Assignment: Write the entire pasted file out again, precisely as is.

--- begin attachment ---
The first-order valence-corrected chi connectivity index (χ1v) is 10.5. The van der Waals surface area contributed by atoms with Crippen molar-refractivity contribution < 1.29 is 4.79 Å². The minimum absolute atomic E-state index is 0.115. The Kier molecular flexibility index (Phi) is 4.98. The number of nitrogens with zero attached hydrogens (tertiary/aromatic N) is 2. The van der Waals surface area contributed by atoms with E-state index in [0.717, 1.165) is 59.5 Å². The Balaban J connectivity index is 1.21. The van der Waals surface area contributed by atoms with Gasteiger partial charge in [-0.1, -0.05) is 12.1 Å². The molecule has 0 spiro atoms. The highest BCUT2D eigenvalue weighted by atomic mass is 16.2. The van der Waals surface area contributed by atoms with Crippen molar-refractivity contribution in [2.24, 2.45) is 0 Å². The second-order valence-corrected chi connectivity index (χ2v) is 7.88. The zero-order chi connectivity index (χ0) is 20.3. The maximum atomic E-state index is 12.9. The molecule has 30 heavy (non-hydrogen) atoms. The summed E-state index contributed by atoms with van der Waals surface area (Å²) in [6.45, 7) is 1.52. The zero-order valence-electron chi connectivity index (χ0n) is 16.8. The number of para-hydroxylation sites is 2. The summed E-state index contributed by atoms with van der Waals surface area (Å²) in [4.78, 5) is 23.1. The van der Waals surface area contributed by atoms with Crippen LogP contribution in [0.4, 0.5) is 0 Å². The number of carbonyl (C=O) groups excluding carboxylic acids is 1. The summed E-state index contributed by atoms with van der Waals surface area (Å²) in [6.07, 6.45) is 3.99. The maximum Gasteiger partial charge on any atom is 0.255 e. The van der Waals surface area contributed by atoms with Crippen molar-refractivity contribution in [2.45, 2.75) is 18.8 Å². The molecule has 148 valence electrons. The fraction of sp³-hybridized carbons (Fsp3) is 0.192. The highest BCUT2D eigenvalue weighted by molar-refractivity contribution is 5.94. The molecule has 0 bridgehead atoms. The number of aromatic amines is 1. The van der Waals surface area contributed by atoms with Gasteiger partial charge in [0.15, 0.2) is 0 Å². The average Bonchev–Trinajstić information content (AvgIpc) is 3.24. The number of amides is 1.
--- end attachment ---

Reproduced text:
The first-order valence-corrected chi connectivity index (χ1v) is 10.5. The van der Waals surface area contributed by atoms with Crippen molar-refractivity contribution < 1.29 is 4.79 Å². The minimum absolute atomic E-state index is 0.115. The Kier molecular flexibility index (Phi) is 4.98. The number of nitrogens with zero attached hydrogens (tertiary/aromatic N) is 2. The van der Waals surface area contributed by atoms with E-state index in [0.717, 1.165) is 59.5 Å². The Balaban J connectivity index is 1.21. The van der Waals surface area contributed by atoms with Gasteiger partial charge in [-0.1, -0.05) is 12.1 Å². The molecule has 0 spiro atoms. The highest BCUT2D eigenvalue weighted by atomic mass is 16.2. The van der Waals surface area contributed by atoms with Crippen molar-refractivity contribution in [2.24, 2.45) is 0 Å². The second-order valence-corrected chi connectivity index (χ2v) is 7.88. The zero-order chi connectivity index (χ0) is 20.3. The maximum atomic E-state index is 12.9. The molecule has 30 heavy (non-hydrogen) atoms. The summed E-state index contributed by atoms with van der Waals surface area (Å²) in [6.45, 7) is 1.52. The zero-order valence-electron chi connectivity index (χ0n) is 16.8. The number of para-hydroxylation sites is 2. The summed E-state index contributed by atoms with van der Waals surface area (Å²) in [4.78, 5) is 23.1. The van der Waals surface area contributed by atoms with Crippen LogP contribution in [0.4, 0.5) is 0 Å². The number of carbonyl (C=O) groups excluding carboxylic acids is 1. The summed E-state index contributed by atoms with van der Waals surface area (Å²) in [6.07, 6.45) is 3.99. The maximum Gasteiger partial charge on any atom is 0.255 e. The van der Waals surface area contributed by atoms with Crippen molar-refractivity contribution in [2.45, 2.75) is 18.8 Å². The molecule has 148 valence electrons. The fraction of sp³-hybridized carbons (Fsp3) is 0.192. The highest BCUT2D eigenvalue weighted by molar-refractivity contribution is 5.94. The molecule has 0 bridgehead atoms. The number of aromatic amines is 1. The van der Waals surface area contributed by atoms with Gasteiger partial charge in [0.15, 0.2) is 0 Å². The average Bonchev–Trinajstić information content (AvgIpc) is 3.24. The number of amides is 1.